Canadian practitioners recommend 15-75 mcg of vitamin D for younger kids per day, and teenagers get 50 mcg per day. Vitamin D-fortified milk and orange juice offer 2.5 mcg in an 8-ounce serving, so it’s difficult for kids to ingest enough vitamin D-fortified foods to get an adequate dose of this vital nutrient.

Omega-3 fats are excellent at promoting a healthy inflammatory response and overall healthy cardiovascular system.*

An ideal diet would include adequate Omega-3s, but few people are willing to eat enough flaxseed and fish to get the amount they need each day. High mercury levels in predatory fish are a valid concern for parents, as well.

There’s a link between low zinc levels and anxiousness, low mood, and hyperactivity in children. Supplementing with zinc also supports immune response, which is essential for overall health.*

It would be great if kids ate enough of the right foods to provide all these essential vitamins and minerals without having to take supplements—but many children eat processed foods because they cater to a child’s palette and are virtually everywhere. Kids who have added challenges often struggle, even more, when it comes to eating food that provides them with the nutritional support they need.

Probiotics get a lot of attention for their ability to support a healthy microbiome.*
Gut problems are linked to abdominal discomfort, weight gain, and low mood, and unfortunately, we don’t eat a lot of fermented foods in Western culture. An excellent prebiotic/probiotic supplement can help a child with digestive issues, since fermented foods and other sources of probiotics and prebiotics may be less effective due to your child’s taste preferences.*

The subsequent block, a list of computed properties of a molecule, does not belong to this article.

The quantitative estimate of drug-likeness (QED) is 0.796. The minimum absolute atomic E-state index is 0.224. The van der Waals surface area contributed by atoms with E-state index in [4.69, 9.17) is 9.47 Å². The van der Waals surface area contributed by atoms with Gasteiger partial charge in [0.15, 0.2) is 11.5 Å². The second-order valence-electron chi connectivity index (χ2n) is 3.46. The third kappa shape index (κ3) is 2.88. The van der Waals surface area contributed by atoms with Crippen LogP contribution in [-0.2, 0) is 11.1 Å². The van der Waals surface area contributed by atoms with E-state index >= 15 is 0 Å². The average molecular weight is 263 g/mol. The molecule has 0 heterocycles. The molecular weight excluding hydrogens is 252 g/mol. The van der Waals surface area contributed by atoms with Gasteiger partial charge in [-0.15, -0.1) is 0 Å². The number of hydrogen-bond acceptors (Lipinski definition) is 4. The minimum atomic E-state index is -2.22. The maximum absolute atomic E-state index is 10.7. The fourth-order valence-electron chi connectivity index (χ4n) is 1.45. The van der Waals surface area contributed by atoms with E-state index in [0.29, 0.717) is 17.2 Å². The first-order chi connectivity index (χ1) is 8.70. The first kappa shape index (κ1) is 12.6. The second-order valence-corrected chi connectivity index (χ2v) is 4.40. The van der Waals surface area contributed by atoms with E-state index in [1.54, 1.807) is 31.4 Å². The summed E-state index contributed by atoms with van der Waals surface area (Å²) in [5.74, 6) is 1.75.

The vast majority of medical professionals agree that a child’s ideal diet would provide them with all the nutrition necessary to achieve optimal health. Unfortunately, even parents with the best intentions cannot control everything their child eats. Teenagers can also be challenging when it comes to meeting their nutritional needs through diet. This is why high-quality supplements provide the nutritional support needed for optimal health in most young folks.*


Just like adults, there’s no one-size-fits-all approach to children’s health. You are their best advocate, as you know them better than anyone. Never hesitate to follow your gut to the doctor’s office if something seems out of the ordinary.

On a daily basis, doing your best to offer your children a healthy and balanced nutritional foundation, plenty of physical activity, the right supplements, and lots of love will set them up for success